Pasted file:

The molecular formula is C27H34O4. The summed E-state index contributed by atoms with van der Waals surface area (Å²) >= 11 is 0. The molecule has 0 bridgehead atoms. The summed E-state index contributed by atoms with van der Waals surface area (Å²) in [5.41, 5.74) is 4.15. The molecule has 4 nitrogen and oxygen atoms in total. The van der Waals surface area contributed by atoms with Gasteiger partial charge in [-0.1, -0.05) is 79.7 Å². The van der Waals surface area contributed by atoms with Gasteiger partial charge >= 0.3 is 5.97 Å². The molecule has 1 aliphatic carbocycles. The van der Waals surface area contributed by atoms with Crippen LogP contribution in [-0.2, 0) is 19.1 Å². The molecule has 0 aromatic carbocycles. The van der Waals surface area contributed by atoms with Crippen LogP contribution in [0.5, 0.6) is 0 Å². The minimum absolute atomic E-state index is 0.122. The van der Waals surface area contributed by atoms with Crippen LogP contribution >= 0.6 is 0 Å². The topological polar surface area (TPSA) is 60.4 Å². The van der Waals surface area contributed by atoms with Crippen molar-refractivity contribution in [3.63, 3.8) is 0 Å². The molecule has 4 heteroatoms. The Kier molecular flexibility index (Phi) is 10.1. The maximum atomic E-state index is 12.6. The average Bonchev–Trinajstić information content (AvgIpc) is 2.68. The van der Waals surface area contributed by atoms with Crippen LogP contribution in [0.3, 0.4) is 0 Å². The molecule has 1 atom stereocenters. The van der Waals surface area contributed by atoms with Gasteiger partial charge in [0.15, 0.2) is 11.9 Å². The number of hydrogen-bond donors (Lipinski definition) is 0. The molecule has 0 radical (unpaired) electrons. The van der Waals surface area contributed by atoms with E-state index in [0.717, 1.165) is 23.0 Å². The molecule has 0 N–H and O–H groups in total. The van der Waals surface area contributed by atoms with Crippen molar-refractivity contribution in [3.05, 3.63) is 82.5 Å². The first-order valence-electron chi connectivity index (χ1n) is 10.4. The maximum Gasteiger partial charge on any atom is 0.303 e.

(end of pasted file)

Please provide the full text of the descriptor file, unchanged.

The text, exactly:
The molecular formula is C27H34O4. The summed E-state index contributed by atoms with van der Waals surface area (Å²) >= 11 is 0. The molecule has 0 bridgehead atoms. The summed E-state index contributed by atoms with van der Waals surface area (Å²) in [5.41, 5.74) is 4.15. The molecule has 4 nitrogen and oxygen atoms in total. The van der Waals surface area contributed by atoms with Gasteiger partial charge in [-0.1, -0.05) is 79.7 Å². The van der Waals surface area contributed by atoms with Gasteiger partial charge >= 0.3 is 5.97 Å². The molecule has 1 aliphatic carbocycles. The van der Waals surface area contributed by atoms with Crippen LogP contribution in [-0.2, 0) is 19.1 Å². The molecule has 0 aromatic carbocycles. The van der Waals surface area contributed by atoms with Crippen LogP contribution in [0.5, 0.6) is 0 Å². The minimum absolute atomic E-state index is 0.122. The van der Waals surface area contributed by atoms with Crippen LogP contribution >= 0.6 is 0 Å². The topological polar surface area (TPSA) is 60.4 Å². The van der Waals surface area contributed by atoms with Crippen molar-refractivity contribution in [3.63, 3.8) is 0 Å². The molecule has 4 heteroatoms. The Kier molecular flexibility index (Phi) is 10.1. The maximum atomic E-state index is 12.6. The average Bonchev–Trinajstić information content (AvgIpc) is 2.68. The van der Waals surface area contributed by atoms with Crippen LogP contribution in [0.3, 0.4) is 0 Å². The molecule has 1 atom stereocenters. The van der Waals surface area contributed by atoms with Gasteiger partial charge in [0.15, 0.2) is 11.9 Å². The number of hydrogen-bond donors (Lipinski definition) is 0. The molecule has 0 radical (unpaired) electrons. The van der Waals surface area contributed by atoms with E-state index in [0.717, 1.165) is 23.0 Å². The molecule has 0 N–H and O–H groups in total. The van der Waals surface area contributed by atoms with Crippen molar-refractivity contribution in [3.05, 3.63) is 82.5 Å². The first-order valence-electron chi connectivity index (χ1n) is 10.4. The maximum Gasteiger partial charge on any atom is 0.303 e.